She advises clients to have 6 to 12 months of their spending needs in cash or cash equivalents. "If they have a portfolio that does not have cash guarantees, they certainly need a large liquid fund to avoid having to sell securities at disadvantageous prices," she says. To get better income payouts in today's environment, while still seeking safety, "I'm encouraging them to look at savings accounts" that pay rates well above short-term CDs (certificates of deposit). Slabaugh thinks interest rates are headed up, so she wants to keep these short-term commitments as liquid as possible.
For longer-term sources of income, she also recommends variable annuities with guaranteed minimum payment provisions. These products now provide a return floor of less than 5 percent for younger retirees and a little more for older retirees. She stresses the need to look at the total costs for these products and to make sure they fit with your overall goals.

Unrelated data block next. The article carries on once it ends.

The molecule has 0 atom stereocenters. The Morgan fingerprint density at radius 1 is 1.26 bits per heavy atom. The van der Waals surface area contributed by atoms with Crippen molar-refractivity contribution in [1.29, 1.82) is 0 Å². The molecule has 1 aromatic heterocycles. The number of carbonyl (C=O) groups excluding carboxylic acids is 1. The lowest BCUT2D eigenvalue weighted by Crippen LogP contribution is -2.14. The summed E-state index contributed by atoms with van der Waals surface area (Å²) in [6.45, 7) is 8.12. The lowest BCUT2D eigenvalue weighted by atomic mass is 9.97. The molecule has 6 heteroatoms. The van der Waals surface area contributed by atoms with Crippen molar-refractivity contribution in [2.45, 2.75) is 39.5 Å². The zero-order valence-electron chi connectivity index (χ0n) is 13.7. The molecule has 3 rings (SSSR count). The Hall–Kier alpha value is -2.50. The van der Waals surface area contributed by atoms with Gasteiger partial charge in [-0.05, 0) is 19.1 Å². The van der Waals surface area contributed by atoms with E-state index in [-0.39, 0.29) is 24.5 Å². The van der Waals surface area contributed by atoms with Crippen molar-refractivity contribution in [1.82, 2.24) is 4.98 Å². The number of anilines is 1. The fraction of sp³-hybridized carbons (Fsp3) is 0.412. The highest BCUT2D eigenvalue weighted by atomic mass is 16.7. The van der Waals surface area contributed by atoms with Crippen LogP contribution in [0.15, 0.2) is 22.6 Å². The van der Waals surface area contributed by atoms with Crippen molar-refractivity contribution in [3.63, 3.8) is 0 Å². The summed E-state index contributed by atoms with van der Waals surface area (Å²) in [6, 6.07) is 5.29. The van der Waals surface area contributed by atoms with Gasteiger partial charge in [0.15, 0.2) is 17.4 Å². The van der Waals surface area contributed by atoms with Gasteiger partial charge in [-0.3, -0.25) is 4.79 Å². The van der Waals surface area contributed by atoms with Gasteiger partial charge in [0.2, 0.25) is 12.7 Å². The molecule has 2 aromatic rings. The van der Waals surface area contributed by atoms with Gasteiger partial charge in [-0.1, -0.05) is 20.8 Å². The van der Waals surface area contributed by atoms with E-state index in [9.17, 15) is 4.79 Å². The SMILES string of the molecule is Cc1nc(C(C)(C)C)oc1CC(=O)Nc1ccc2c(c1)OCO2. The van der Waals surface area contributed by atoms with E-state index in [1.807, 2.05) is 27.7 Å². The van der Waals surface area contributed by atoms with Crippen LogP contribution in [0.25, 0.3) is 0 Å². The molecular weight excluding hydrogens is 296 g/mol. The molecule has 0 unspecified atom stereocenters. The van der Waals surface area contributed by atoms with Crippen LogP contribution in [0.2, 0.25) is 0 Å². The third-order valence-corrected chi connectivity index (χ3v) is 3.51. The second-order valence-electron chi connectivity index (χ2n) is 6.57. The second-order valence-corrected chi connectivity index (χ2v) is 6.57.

Slabaugh also likes the income streams in a type of real estate investment trust (REIT) that is not publicly traded and which can only be purchased through a broker. Returns on these non-traded equity REITs are now in the 6 to 7 percent range, plus the REITs' holdings may have depreciation expenses that pass through to REIT owners. But she emphasizes these are buy and hold investments that generally are held until the REIT is liquidated. The liquidation times of these REITs are known when they're purchased, and investors thus can find the right fit for their timing needs.
Erika Safran, with Safran Wealth Advisors in New York, has no love for annuities and thinks any promise of guaranteed income comes at too high a price. She is willing to take on more risk for appropriately higher returns in the fixed-income portion of client portfolios. "The high-yield bond funds still have decent returns" of 6 to 8 percent, she says. "The emerging market bond funds have done fantastic. . . . Treasuries have a very low yield so there's no value in buying them these days. I'm not a fan of government bonds or bond funds today."